Yashica Lynx 14E IC

Discussion in 'Classic Manual Cameras' started by andy_collins|1, Nov 15, 2006.

  1. I just purchased this Lynx a week ago, but I have a couple of questions.
    First, does this model require batteries to run anything other than the light
    meter? The shutter seems to trip at either the fastest speed (1/500) or Bulb,
    but none of the other speeds in between. What to do about that? Also, I've
    noticed that some 14s seem to have a light meter on the top of the camera, but
    this one doesn't. What's the difference? Fortunately, I didn't pay much for
    this camera at all so if it's going to be a display model or bright-light
    camera, then that's okay too but I'd love to use it and put it through its
    paces. Thanks in advance.

    Andy
     
  2. I absolutely love my yashica lynx 1000, for one) because of the beautiful sharp pics, and two) because it was 10 bucks and produces great stuff. here is a link to the yashica guy, which helped me ever so much. he even has user manuals on there somewhere for some models.

    http://www.yashica-guy.com/document/chrono2.html
     
  3. Actually there are two different models of the Lynx14, one with the lightmeter visible from the top (and also inside the viewfinder) and one (the 14E) which has two indicator bulbs inside the viewfinder. To see one of the bulbs you have to press the button on the front of the camera. Depending on exposure setting the UP or DOWN light should show up until you set the exposure correctly. However on many 14E's the light meter does not work due to wire corrosion. The batteries (two PX640 which are hard to get - but it will also work with two PX625 plus a spacer or spring) are needed for the lightmeter only, otherwise the 14E is purely mechanical.

    If the shutter does not work correctly it is probably gummed up. You can check the repair article about the (very similar) Lynx5000 on

    www.kyphoto.com/classics
     
  4. As Winfried said, the camera is purely mechanic and only the light meter needs batteries. The camera is not auto-exposure, you have to set speed and aperture yourself. As I don't trust 40-year-old light meters, I use my Lynx 14/14E with a modern handheld incident meter -- works great and every exposure is spot-on.

    The leaf shutter of one of my Lynxes was gummed up and pretty sticky at the slow speeds, but nevertheless it did open at all speeds (and sometimes did not close at 1 sec). Maybe after you work the film adavance and keep firing at all speeds the shutter mechanism will come back to life. Else a CLA is necessary.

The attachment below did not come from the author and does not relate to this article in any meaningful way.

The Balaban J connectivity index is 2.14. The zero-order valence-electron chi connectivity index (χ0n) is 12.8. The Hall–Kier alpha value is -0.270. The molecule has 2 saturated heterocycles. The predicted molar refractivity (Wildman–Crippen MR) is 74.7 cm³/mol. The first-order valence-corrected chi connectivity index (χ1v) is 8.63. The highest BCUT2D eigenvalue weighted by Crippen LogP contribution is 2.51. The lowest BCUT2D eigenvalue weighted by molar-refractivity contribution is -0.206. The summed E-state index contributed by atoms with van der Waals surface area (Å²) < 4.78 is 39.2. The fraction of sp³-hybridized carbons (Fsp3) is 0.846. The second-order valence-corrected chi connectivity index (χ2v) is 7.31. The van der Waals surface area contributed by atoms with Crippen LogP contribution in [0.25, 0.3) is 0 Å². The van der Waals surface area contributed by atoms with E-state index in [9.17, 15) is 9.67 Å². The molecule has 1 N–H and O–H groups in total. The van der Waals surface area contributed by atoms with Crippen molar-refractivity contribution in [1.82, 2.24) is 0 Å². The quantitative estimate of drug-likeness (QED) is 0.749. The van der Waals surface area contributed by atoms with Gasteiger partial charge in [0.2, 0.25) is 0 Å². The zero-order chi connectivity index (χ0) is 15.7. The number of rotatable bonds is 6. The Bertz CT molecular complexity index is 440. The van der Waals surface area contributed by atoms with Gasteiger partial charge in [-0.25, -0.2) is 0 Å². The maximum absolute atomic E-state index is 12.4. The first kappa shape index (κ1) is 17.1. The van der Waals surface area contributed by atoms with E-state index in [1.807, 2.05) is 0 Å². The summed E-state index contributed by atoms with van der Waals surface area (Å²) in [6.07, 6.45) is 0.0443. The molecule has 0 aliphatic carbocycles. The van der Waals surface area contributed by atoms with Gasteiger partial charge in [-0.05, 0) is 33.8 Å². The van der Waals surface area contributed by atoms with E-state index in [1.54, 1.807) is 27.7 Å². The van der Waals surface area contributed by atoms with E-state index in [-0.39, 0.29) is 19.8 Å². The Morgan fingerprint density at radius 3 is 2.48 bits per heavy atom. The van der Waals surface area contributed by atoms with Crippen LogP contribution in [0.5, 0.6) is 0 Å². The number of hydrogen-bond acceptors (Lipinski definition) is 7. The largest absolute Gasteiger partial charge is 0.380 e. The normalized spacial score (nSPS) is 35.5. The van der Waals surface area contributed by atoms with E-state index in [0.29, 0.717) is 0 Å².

Some practical advise: I use small strips of tape to keep the speed/aperture rings in place as it is very easy to turn these accidently.
     
  5. Lynx 14 e is quite good and usable. I have been using mine (after professional service) with its integrated light meter and slides are easy to expose too. Picture quality is at least equal to Canonet 17, ergonomics far better. Have fun with your Lynx!

    Kerkko K.
     
  6. It is a great camera indeed...I've successfully bowed to the urge to NOT sell mine for many years now!

    Dave
     
  7. Hi there
    I was wondering if anyone could help and explain which camera is better out of the 14E and the 14?
    I have just bought a 14E-IC but was really after a 14E and wanted to know what the difference in results is between the two lenses.
    I would greatly appreciate any response!
    Thanks
    M
     
  8. The lenses are the same. The differences in designation relate to the battery used. The Lynx 14 uses a PX625, and the Lynx 14e uses two PX640 batteries. Each has the same Yashinon-DX f/1.4 lens. The batteries only power the meter, nothing else.
     
  9. I know this is an old discussion but if anyone is still reading it and curious about the sticky shutter, its a simple repair. you just have to unscres the front surrond to the front glass carefully not to damage the glass. then remove the glass too to expose the shutter blades. When you have, use cotton wool buds and lighter fuel to dampen the blades and fire the shutter a few times. Keep repeating this till it fires everytime. It may take a while but worth it. Don't over wet the blades and just put back together carefully.
     

Share This Page